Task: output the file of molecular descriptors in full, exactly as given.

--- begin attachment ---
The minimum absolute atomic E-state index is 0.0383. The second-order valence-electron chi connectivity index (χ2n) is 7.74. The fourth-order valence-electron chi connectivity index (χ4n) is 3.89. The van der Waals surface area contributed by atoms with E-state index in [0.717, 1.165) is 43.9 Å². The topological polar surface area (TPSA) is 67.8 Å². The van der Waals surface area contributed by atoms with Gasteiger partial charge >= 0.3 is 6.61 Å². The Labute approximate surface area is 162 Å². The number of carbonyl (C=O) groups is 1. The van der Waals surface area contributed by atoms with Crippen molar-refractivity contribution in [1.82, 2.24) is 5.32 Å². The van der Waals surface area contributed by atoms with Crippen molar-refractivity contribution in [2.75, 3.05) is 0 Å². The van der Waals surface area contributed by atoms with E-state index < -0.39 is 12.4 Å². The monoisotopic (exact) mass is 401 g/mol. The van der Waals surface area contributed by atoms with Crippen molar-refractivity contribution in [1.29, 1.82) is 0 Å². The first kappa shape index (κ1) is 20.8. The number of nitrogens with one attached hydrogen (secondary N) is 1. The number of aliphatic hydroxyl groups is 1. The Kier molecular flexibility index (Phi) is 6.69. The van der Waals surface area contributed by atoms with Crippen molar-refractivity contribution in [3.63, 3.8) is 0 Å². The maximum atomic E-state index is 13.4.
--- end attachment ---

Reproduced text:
The minimum absolute atomic E-state index is 0.0383. The second-order valence-electron chi connectivity index (χ2n) is 7.74. The fourth-order valence-electron chi connectivity index (χ4n) is 3.89. The van der Waals surface area contributed by atoms with E-state index in [0.717, 1.165) is 43.9 Å². The topological polar surface area (TPSA) is 67.8 Å². The van der Waals surface area contributed by atoms with Gasteiger partial charge >= 0.3 is 6.61 Å². The Labute approximate surface area is 162 Å². The number of carbonyl (C=O) groups is 1. The van der Waals surface area contributed by atoms with Crippen molar-refractivity contribution in [1.82, 2.24) is 5.32 Å². The van der Waals surface area contributed by atoms with Crippen molar-refractivity contribution in [2.75, 3.05) is 0 Å². The van der Waals surface area contributed by atoms with E-state index < -0.39 is 12.4 Å². The monoisotopic (exact) mass is 401 g/mol. The van der Waals surface area contributed by atoms with Crippen molar-refractivity contribution in [1.29, 1.82) is 0 Å². The first kappa shape index (κ1) is 20.8. The number of nitrogens with one attached hydrogen (secondary N) is 1. The number of aliphatic hydroxyl groups is 1. The Kier molecular flexibility index (Phi) is 6.69. The van der Waals surface area contributed by atoms with Crippen molar-refractivity contribution in [3.63, 3.8) is 0 Å². The maximum atomic E-state index is 13.4.